SIDE NOTE: Maybe you have a local lumber store that has different sizes of cedar planks. We found this out towards the end of our project when we needed some 10 ft boards.
Let’s explain the structure of our fence (most fences have the same structure). The beginning of every fence has a post (about 4″x4″ in size) and it can be attached to a building or secured in the ground. The posts are normally about 8 ft apart but our fence posts are 10 ft apart (probably a good reason for the sagging).
The fence also has horizontal rails (about 2″x4″ in size). Normally, between each post, there is a top and bottom rail to secure the pickets. Sometimes, there is a third rail right in the middle of the two other rails. Our fence only had a top and bottom rail so initially, we kept the same structure (we ended up adding the third rail but we will talk about that later).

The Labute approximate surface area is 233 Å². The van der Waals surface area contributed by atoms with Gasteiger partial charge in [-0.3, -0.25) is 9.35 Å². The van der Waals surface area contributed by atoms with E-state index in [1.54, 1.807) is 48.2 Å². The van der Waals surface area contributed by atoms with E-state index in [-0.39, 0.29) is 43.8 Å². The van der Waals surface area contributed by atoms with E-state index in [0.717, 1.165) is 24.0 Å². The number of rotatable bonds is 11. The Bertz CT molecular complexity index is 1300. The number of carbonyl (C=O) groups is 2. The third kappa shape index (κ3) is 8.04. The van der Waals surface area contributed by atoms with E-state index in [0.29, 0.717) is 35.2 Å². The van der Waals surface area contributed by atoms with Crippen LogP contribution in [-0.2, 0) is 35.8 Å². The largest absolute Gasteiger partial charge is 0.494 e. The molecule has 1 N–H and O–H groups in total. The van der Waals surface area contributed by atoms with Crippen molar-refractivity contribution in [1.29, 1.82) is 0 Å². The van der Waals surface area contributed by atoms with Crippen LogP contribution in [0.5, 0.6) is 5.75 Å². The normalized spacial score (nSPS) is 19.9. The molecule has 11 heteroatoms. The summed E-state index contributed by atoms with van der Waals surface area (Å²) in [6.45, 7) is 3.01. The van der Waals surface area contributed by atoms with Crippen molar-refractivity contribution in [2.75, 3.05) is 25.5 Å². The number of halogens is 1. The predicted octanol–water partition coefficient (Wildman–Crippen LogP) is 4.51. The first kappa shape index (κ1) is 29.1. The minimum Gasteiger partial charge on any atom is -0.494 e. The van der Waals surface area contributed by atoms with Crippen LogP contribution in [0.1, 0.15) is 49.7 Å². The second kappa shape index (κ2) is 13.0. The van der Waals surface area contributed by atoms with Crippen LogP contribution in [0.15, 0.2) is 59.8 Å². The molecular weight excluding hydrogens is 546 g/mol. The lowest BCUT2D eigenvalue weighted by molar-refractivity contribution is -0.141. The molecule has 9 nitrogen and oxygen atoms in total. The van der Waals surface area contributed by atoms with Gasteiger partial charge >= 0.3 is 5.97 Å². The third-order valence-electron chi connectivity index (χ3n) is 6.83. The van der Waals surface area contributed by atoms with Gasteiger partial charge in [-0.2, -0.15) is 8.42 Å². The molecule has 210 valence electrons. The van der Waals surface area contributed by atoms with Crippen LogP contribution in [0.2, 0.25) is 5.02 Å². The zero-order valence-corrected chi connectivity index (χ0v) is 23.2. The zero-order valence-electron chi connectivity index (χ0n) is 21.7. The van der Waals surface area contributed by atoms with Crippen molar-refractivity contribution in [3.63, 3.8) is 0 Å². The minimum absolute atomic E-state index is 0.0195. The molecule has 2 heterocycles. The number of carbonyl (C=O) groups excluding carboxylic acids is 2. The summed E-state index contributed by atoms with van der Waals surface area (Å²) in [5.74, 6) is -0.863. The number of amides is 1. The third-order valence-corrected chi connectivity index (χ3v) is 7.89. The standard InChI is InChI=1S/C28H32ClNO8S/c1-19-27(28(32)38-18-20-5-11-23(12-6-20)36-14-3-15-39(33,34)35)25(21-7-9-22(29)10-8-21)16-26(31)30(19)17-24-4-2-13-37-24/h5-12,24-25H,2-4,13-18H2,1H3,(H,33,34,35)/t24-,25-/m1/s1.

We had to do our fence in sections because our neighbors have dogs. To start, we removed all the old wood pickets from both sides of the fence sections. We had to take down both sides because our old wood rails were sagging and needed to be re-braced to make them level again.
TIP: Whenever you are attaching a screw, pre-drill a hole first with a bit that is just smaller than your screw (we used 1/8″). This will help to prevent the boards from splitting. So, whenever I say attach a screw, always pre-drill the board first.
After removing all the pickets, we could now re-brace the two rails.
Our rails were being held up or braced by some 2×4 pieces about 5″ long. But most of these were breaking and needed to be replaced or the rail needed to be re-screwed into place.
To do this, we removed the old braces and rail. Then, we attached a new 2×4 piece to the posts in the same place, using two or three 3.5″ deck screws.
After replacing the braces, we reattached the rails, again using two 3.5″ deck screws. We did this for both rails.
SIDE NOTE: Some of our posts needed bracing because they were splitting. To do this, we placed a 2″x4″ board (the same size as the post) on both sides of the post; then, attached the 2×4 board (the same size as the post) on both sides of the post and attached the 2×4 board to the post using 3.5″ deck screws.